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You Mean Someone is Going to die? - The Ornery American


You Mean Someone is Going to die?
By Russ Wood August 6, 2004

Normandy Beach, June 6, 1944: The first wave of troops hits the beach amid the blistering sounds of Nazi gunfire. One young soldier, a private, takes a bullet to the head, ending his life instantly.

"Whoa! Pull back, everyone! Looks like they've got us beat!"

The American troops turn and board their amphibious vehicles and return home to live in a future where you need not be embarrassed for sporting an Oliver Hardy-style mustache.

Revisionist history by today's standards of warfare.

I am surprised at the Philippine Government for acting so hastily and pulling their troops out of Iraq. One man is taken hostage and the fight is over.

Well, isn't that an effective little tactic for the terrorists to use? Isn't this exactly how terrorism works? A nation is threatened with deaths of innocents, and is forced to coerce themselves into meeting extremist's demands.

I once heard a speech from a man named Charles Wiley, who is a speaker affiliated with the group AIM (Accuracy In Media), and he stated that one of the main problems with today's world is that nobody is willing to give other's lives for a better cause, even though the others may be perfectly willing to do so. While aboard a battleship in WWII, he and the other sailors on board were told, "Do not fall off the ship. If you do, we are not turning around to get you. We have a war to get to."

And that was the way it was.

But in today's world, we are saturated with the idea of "no man left behind" from Hollywood and the press. America's military, to some extent, has accepted the call to duty with all of its implications. Some people might die.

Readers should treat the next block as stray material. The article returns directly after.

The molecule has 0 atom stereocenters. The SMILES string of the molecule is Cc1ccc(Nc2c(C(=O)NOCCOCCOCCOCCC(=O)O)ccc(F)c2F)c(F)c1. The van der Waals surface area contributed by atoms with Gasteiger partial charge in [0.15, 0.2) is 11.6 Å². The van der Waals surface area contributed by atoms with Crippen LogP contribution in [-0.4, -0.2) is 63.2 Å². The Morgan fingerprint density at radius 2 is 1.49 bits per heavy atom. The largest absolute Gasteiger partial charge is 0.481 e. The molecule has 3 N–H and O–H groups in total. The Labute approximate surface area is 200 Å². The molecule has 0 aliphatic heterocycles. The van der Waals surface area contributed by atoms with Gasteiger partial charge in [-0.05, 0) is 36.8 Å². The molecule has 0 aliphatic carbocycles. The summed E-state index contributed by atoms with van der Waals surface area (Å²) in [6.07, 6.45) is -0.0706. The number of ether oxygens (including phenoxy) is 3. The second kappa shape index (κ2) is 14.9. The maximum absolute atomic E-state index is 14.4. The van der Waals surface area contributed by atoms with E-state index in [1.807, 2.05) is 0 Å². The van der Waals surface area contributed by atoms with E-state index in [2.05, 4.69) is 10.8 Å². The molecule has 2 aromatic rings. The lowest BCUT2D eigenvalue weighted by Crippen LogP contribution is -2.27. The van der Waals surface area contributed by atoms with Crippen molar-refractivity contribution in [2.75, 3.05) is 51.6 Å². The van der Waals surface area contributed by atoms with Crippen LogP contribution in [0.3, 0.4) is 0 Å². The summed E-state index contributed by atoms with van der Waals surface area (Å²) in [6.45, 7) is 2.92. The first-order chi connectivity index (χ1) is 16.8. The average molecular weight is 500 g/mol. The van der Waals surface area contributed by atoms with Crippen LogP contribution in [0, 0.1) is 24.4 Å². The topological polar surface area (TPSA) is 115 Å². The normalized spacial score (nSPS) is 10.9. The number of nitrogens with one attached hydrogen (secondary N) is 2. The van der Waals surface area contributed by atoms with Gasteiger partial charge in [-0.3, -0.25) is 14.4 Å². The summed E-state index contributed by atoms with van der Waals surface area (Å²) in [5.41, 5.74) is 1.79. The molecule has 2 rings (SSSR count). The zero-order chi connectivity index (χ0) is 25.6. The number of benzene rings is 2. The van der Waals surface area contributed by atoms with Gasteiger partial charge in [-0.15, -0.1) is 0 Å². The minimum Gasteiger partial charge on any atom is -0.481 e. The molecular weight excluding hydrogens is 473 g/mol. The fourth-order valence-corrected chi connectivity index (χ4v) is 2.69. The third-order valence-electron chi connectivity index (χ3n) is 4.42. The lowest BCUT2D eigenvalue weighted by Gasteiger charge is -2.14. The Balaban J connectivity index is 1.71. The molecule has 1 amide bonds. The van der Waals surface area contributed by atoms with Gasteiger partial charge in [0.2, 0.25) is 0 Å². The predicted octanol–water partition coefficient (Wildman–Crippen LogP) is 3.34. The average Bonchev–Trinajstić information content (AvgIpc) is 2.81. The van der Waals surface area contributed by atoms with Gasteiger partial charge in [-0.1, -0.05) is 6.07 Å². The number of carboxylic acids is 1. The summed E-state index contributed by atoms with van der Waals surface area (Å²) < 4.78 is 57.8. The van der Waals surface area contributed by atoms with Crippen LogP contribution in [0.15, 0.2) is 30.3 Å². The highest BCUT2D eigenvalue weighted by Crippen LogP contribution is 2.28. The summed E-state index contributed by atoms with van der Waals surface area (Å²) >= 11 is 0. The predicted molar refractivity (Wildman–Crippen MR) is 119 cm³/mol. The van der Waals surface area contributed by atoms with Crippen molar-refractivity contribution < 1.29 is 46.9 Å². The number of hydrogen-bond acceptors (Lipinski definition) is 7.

And while no death is desirable, in times of war it happens to those who engage in combat. But as a former Marine, I can say that I would be proud to give my life in the defense of freedom. And regardless of what stories the media tend to highlight to show the soldiers disdain for the war they are fighting, I can assure you personally that the majority of military men and women do not feel that way.

I may be inclined to write here of another thing that Mr.Wiley pointed out; namely the 180 degree slander with which Vietnam vets are constantly depicted in the media. Unlike my previous mistaken idea, in a poll of Vietnam vets living today, 90 percent of them said they would do it again in a heartbeat.

And now the media is trying to paint the current war and soldiers with the same tint of rose they see through their glasses.

The Philippine's decision to give into terrorist demands equates to a victory for the terrorists that will inevitably lead to more videotapes of hostages who are threatened to be beheaded. Heck, it worked on one nation!

And I think the point of whether or not Saddam had ties with Al Qaeda is quite moot by now. If beheadings, car bombings, and suicide bombings are not evidence enough that Iraq harbors terrorists, I don't know what is.

Perhaps we should be remorse that we only have 800 lives to give for our nation, and for other nations, if the outcome of the election swings Michael Moore's way. In three years we may have lost 800 who were willing to die, but in one day we lost 2700 who weren't.

All because it proved effective before on those passive Americans who were scared of losing one life.

Copyright © 2004 by Russ Wood

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